February 21, 2017  

Richard Donner and Corey Feldman Say 'Goonies' Sequel Is Still Happening

April 7, 2014 (6:53 am) GMT
The director says he's working to bring back the original cast, while the actor tweets about attempt to bring the best script possible.
Richard Donner and Corey Feldman Say 'Goonies' Sequel Is Still Happening

"The Goonies" sequel is not dead yet, assures director Richard Donner. "If you call 'Goonies' a comic book. We're doing a sequel," the helmer of 1978's "Superman" says when asked by TMZ if he will do another comic book movie. He hopes to bring back the original cast for the follow-up.

In response to the buzz surrounding the sequel project, , one of the original cast members, took to Twitter to confirm, "It's close, then I believe they R workin hard 2 make it the best script poss and if and when they feel confident 2 share w us, U will know!"

Talks about a possible sequel to the 1985 kid-centric adventure film have long been discussed. Last year, another original cast, , told IGN, "It will happen." The now 43-year-old actor added, "I'm 1000 percent certain there will be a sequel. I will bet my children on it."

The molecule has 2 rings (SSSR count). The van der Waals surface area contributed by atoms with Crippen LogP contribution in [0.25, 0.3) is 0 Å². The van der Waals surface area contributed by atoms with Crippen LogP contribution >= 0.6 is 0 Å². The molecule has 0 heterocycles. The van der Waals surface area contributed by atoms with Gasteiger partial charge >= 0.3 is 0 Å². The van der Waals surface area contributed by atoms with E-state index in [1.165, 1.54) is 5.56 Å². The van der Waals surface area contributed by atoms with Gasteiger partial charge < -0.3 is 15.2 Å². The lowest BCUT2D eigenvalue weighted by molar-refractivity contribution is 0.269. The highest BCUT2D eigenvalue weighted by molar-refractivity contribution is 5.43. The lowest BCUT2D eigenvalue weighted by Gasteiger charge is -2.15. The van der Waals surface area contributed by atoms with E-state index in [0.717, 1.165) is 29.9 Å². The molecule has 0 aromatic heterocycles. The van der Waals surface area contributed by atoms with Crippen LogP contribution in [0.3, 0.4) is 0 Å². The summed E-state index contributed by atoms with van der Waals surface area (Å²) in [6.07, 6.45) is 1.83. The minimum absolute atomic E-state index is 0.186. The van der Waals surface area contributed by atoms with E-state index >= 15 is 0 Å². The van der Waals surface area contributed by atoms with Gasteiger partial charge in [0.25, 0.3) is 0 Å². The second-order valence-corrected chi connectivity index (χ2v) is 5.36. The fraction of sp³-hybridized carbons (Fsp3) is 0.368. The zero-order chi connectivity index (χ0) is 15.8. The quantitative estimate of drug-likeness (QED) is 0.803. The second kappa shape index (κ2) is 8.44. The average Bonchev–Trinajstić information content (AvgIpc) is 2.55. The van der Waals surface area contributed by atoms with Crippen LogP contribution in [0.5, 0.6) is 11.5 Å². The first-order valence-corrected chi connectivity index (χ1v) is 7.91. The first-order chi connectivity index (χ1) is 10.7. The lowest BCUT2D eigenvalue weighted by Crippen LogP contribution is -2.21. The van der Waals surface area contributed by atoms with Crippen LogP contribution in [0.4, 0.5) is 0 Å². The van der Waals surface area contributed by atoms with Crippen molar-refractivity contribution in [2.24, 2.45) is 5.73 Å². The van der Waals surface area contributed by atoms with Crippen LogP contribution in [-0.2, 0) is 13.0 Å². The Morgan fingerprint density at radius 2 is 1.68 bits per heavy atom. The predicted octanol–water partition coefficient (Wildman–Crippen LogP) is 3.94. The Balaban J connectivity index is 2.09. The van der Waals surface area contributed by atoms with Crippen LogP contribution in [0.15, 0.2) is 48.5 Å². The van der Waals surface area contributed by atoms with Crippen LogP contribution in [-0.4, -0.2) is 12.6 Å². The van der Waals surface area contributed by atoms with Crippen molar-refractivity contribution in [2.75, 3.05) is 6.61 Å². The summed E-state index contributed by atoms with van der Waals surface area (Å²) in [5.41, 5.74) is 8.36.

The original movie was scripted by Chris Columbus from a story by executive producer Steven Spielberg. It followed a group of kids who found a map that led them on an adventure to unearth a missing treasure of legendary pirate, One-Eyed Willie. It starred Astin, Feldman, , Jeff Cohen, and .



TODAY'S HEADLINES

  1. Priscilla Presley's Taking Care of Lisa Marie Presley's Twin Girls Amid Nasty Custody Battle
  2. Pregnant Rosie Huntington-Whiteley Covers Baby Bump in Trench Coat on Lunch Date With Jason Statham
  3. Fergie Shows Off Pert Derriere in Cheeky Instagram Picture
  4. George Clooney Finally Opens Up About Amal's Pregnancy
  5. Adele Named Top Music Legend of the Future
  6. Taron Egerton Is Seen Filming 'Robin Hood: Origins' in Croatia
  7. Possible 'Jurassic World 2' Plot Details Revealed
  8. 'Sherlock' Could Get Axed, Benedict Cumberbatch and Martin Freeman's Busy Schedules Are to Blame